Andrews J. E.

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J. E.

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  • Preprint
    Particle export during the Southern Ocean Iron Experiment (SOFeX)
    ( 2004-07-26) Buesseler, Ken O. ; Andrews, J. E. ; Pike, Steven M. ; Charette, Matthew A. ; Goldson, Laura E. ; Brzezinski, Mark A. ; Lance, V. P.
    We studied the effect of iron addition on particle export in the Southern Ocean by measuring changes in the distribution of thorium-234 during a 4 week Fe enrichment experiment conducted in the high-silicate high-nitrate waters just south of the Southern Antarctic Circumpolar Current Front at 172.5°W. Decreases in 234Th activity with time in the fertilized mixed layer (0-50m) exceeded those in unfertilized waters, indicating enhanced export of 234Th on sinking particles after Fe enrichment. The addition of Fe also affected export below the fertilized patch by increasing the efficiency of particle export through the 100 m depth horizon. Extensive temporal and vertical Lagrangian sampling allowed us to make a detailed examination of the 234Th flux model, which was used to quantify the fluxes of particulate organic carbon (POC) and biogenic silica (bSiO2). Iron addition increased the flux of both POC and bSiO2 out of the mixed layer by about 300%. The flux at 100 m increased by more than 700% and 600% for POC and bSiO2, respectively. The absolute magnitude of the POC and bSiO2 fluxes were not large relative to natural blooms at these latitudes, or to those found in association with the termination of blooms in other ocean regions. Our results support the hypothesis that Fe addition leads directly to significant particle export and sequestration of C in the deep ocean. This is a key link between ocean Fe inputs and past changes in atmospheric CO2 and climate.
  • Article
    238U-Th-230-Ra-226-Pb-210-Po-210, Th-232-Ra-228, and U-235-Pa-231 constraints on the ages and petrogenesis of Vailulu'u and Malumalu Lavas, Samoa
    (American Geophysical Union, 2008-04-01) Sims, Kenneth W. W. ; Hart, Stanley R. ; Reagan, Mark K. ; Blusztajn, Jerzy S. ; Staudigel, Hubert ; Sohn, Robert A. ; Layne, Graham D. ; Ball, Lary A. ; Andrews, J. E.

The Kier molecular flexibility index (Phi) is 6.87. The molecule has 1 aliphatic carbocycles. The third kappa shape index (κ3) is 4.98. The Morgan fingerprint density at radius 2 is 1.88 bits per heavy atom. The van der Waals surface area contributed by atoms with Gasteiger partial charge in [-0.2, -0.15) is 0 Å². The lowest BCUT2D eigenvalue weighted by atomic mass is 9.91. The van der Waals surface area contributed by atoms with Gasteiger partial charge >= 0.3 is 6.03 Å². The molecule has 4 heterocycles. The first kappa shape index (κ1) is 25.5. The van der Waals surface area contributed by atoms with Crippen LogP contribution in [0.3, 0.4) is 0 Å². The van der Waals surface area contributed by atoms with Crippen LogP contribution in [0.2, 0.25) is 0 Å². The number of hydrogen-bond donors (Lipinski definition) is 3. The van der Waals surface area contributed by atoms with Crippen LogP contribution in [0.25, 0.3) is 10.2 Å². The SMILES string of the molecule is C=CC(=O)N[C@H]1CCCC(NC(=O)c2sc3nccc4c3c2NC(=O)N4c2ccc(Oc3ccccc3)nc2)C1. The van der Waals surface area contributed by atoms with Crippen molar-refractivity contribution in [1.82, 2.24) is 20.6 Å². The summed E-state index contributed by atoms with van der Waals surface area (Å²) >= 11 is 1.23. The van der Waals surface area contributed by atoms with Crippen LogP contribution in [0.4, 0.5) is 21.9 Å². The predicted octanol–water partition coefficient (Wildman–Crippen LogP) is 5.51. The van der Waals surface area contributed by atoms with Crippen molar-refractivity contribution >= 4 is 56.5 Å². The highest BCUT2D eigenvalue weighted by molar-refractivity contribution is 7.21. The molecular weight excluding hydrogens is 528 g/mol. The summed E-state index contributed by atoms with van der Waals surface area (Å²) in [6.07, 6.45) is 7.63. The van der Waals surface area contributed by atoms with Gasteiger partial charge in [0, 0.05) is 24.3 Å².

We report 238U-230Th-226Ra-210Pb-210Po, 232Th-228Ra and 235U-231Pa measurements for a suite of 14 geologically and geochemically well-characterized basaltic samples from the Samoan volcanoes Vailulu'u, Malumalu, and Savai'i. Maximum eruption ages based on the presence of parent-daughter disequilibria indicate that Vailulu'u is magmatically productive with young lavas (<8 Ka) resurfacing both its summit crater and lower flanks. 210Pb and 210Po measurements indicate that several flows have erupted within its summit crater in the past 100 years, with the newest observed flow being erupted in November of 2004. For lavas which have eruption ages that are demonstrably young, relative to the half-lives of 230Th, 231Pa, and 226Ra, we interpret their 238U -230Th, 235U-231Pa and 230Th - 226Ra disequilibria in terms of the magmatic processes occurring beneath the Samoan Islands. (230Th/238U) > 1 indicates that garnet is required as a residual phase in the magma sources for all these lavas. The large range of (238U/232Th) and (230Th/232Th) is attributed to long-term source variation. The Samoan basalts are all alkaline basalts and show significant 230Th and 231Pa excesses but limited variability, indicating that they have been derived by small but similar extents of melting. Their (230Th/238U), (231Pa/235U) and Sm/Nd fractionation are consistent with correlations among other ocean island basalt suites (particularly Hawaii) which show that (230Th/238U) and (231Pa/235U) of many OIBS can be explained by simple time-independent models. Interpretation of the 226Ra data requires time-dependent melting models. Both chromatographic porous flow and dynamic melting of a garnet peridotite source can adequately explain the combined U-Th-Ra and U-Pa data for these Samoan basalts. Several young samples from the Vailulu'u summit crater also exhibit significant 210Pb deficits that reflect either shallow magmatic processes or continuous magma degassing. In both cases, decadal residence times are inferred from these 210Pb deficits. The young coeval volcanism on Malumalu and Vailulu'u suggests the Samoa hot spot is currently migrating to the northeast due to dynamic interaction with the Tonga slab.
  • Preprint
    Beryllium-7 analyses in seawater by low background gamma-spectroscopy
    ( 2006-10-11) Andrews, J. E. ; Hartin, C. ; Buesseler, Ken O.
    7Be is a cosmogenic isotope produced in the stratosphere and troposphere. 7Be has a half-life of 53.4 days and decays to 7Li emitting a 477 keV gamma line with a branching ratio of 0.104. It is predominantly washed out of the atmosphere through wet deposition. It is a tool for oceanographers to study air sea interaction and water mass mixing. Beryllium’s largely non-reactive nature in the open ocean makes it an excellent conservative tracer. Its conservative nature and extreme dilution in seawater also makes it difficult to concentrate and analyze. Early experiments at WHOI with Fe(OH)3 cartridges to directly collect 7Be by insitu underwater pumps proved ineffective. Collection efficiencies of the cartridges were too low to be consistently useful. At sea chemistry of whole water samples became the method of choice. The use of stable 9Be as a yield monitor further improved the accuracy of the procedure. The method was optimized at WHOI in 2005 using a seawater line that enters WHOI’s coastal research lab. The procedure was then used on an oceanographic cruise on the R/V Oceanus out of Bermuda in the oligotrophic Sargasso Sea.